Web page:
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I am reading the following definition of commit

http://www.merriam-webster.com/dictionary/commit

1c. to consign or record for preservation. Example: commit it to memory

Now I am trying to understand the word "consign" in the above entry.

Here are the choices for "consign":

http://www.merriam-webster.com/dictionary/consign

1: to give over to another's care

2: to give, transfer, or deliver into the hands or control of another; also : to commit especially to a final destination or fate (a writer consigned to oblivion)

3: to send or address to an agent to be cared for or sold

Why do none of these definitions fit perfectly? In English am I supposed to invent my own figurative meaning to make it fit?

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“to commit especially to a final destination” –  Bradd Szonye May 16 '13 at 15:45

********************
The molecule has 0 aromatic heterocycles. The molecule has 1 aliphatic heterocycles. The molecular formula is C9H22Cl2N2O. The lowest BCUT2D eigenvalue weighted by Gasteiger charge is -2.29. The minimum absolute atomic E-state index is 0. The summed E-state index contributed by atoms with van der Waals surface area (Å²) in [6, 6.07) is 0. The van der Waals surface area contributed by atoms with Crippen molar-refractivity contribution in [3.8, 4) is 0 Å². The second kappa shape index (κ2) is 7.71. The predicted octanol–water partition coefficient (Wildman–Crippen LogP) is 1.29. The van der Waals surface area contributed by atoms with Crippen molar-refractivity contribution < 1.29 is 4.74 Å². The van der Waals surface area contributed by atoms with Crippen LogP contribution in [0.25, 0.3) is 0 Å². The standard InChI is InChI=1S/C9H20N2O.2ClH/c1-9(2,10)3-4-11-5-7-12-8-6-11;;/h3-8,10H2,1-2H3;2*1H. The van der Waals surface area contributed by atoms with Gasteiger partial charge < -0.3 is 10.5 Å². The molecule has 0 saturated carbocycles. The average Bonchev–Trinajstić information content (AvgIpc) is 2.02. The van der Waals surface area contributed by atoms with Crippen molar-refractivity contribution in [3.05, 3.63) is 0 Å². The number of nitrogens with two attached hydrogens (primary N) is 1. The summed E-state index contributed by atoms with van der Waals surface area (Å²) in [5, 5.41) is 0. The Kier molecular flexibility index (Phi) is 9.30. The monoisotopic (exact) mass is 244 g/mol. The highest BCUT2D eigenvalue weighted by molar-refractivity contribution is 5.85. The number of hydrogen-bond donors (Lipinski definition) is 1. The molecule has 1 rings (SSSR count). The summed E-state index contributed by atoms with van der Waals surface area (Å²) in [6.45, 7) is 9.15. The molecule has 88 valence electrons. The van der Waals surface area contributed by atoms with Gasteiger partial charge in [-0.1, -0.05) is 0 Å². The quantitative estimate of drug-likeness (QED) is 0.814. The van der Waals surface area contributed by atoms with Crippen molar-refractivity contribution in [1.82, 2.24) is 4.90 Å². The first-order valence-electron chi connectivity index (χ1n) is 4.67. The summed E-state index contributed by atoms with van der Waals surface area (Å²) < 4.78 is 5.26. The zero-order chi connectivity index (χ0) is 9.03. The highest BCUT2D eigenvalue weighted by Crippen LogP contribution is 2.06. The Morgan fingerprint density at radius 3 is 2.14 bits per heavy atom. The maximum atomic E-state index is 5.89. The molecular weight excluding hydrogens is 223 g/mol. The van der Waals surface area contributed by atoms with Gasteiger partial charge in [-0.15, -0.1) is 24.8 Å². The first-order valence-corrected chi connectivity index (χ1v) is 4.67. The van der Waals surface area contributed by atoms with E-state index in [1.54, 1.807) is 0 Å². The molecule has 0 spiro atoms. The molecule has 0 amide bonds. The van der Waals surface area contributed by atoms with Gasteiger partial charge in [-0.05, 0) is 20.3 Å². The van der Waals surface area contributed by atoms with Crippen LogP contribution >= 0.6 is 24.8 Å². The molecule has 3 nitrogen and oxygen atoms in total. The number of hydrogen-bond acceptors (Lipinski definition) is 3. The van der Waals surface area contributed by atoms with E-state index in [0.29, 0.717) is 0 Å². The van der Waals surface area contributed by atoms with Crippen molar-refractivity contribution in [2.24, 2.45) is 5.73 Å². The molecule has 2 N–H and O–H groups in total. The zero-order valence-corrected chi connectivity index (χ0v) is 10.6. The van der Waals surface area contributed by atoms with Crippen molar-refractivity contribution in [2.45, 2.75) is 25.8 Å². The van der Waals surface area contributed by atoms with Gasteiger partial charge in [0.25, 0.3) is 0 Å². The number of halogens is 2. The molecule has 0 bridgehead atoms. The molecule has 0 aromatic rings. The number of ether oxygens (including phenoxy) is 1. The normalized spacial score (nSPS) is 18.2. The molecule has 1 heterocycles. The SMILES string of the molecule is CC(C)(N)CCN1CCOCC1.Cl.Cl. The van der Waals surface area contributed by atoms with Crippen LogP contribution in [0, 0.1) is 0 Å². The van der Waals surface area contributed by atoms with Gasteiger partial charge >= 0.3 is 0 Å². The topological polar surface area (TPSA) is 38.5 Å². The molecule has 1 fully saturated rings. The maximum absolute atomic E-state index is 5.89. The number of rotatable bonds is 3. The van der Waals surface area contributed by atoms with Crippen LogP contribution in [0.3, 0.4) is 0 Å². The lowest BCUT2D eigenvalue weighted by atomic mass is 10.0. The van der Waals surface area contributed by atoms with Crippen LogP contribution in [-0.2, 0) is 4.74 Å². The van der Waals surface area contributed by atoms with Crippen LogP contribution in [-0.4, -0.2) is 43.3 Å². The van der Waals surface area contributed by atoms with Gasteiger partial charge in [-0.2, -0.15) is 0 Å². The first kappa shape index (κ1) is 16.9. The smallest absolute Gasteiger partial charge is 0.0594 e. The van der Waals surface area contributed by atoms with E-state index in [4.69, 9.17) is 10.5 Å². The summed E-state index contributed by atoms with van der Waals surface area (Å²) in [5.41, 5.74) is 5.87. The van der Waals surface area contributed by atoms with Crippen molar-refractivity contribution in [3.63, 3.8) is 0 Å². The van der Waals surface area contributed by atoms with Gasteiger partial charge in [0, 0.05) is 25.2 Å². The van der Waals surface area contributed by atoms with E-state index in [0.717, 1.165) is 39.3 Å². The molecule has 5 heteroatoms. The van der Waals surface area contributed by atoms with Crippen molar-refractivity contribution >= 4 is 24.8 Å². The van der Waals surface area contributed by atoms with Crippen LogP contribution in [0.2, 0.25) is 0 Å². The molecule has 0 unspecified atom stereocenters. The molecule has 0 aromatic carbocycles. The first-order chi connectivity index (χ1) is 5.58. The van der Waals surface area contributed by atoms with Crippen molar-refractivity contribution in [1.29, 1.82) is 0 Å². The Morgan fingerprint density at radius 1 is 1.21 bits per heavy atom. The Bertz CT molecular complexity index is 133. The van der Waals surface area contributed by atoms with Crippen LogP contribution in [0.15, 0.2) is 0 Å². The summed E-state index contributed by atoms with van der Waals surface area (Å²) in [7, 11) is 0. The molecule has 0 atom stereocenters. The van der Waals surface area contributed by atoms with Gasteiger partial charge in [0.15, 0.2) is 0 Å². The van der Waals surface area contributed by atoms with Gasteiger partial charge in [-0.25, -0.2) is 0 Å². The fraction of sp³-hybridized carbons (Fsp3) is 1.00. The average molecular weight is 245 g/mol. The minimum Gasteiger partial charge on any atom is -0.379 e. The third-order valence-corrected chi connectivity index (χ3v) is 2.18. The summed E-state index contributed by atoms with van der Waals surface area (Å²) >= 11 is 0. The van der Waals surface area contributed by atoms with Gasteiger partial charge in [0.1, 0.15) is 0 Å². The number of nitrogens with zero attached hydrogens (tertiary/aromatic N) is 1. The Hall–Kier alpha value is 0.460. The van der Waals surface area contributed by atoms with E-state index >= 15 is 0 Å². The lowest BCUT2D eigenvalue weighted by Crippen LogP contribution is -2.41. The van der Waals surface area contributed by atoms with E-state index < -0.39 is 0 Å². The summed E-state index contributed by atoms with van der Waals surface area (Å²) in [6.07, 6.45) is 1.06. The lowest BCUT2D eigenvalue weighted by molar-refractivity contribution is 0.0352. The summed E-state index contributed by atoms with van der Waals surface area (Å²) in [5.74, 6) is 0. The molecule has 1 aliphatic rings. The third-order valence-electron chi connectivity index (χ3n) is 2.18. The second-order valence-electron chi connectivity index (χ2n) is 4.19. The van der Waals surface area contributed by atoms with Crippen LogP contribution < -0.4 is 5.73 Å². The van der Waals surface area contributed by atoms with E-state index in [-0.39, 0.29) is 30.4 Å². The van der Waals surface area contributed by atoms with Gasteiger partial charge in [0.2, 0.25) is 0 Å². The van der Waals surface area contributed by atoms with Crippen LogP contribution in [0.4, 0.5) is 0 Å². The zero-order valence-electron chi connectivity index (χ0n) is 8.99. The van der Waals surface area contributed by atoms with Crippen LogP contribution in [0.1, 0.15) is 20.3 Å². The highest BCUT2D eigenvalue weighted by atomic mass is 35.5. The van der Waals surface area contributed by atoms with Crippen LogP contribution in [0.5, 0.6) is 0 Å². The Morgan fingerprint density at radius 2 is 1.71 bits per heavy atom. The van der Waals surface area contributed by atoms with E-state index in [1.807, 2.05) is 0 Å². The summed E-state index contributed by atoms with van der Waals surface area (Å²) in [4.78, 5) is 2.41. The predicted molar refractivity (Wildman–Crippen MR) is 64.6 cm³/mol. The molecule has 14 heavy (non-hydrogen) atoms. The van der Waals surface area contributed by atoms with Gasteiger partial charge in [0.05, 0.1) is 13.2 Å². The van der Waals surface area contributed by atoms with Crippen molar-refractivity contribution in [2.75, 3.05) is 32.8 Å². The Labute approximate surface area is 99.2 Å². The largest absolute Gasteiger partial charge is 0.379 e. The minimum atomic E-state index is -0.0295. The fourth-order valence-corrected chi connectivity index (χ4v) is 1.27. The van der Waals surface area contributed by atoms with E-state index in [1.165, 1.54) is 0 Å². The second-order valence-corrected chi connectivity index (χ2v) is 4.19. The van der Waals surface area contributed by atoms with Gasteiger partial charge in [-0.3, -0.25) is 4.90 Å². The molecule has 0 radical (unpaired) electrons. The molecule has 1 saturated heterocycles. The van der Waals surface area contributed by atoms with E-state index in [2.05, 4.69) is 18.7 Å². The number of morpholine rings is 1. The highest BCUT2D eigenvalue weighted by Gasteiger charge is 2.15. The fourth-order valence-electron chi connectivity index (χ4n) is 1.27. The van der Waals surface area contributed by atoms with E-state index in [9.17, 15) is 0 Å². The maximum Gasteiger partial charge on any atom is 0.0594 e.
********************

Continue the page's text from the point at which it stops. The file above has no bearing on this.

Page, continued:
Consign. Explains it without the use of commit. –  Matt Эллен May 17 '13 at 10:35
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1 Answer

up vote 2 down vote accepted

It's the 2nd definition, particularly the bit after the colon.

to commit especially to a final destination or fate (a writer consigned to oblivion)

Of course, you're getting into circular definitions a bit there. Consign means to commit, which means to consign. Oddly enough every online dictionary I checked has this same issue.

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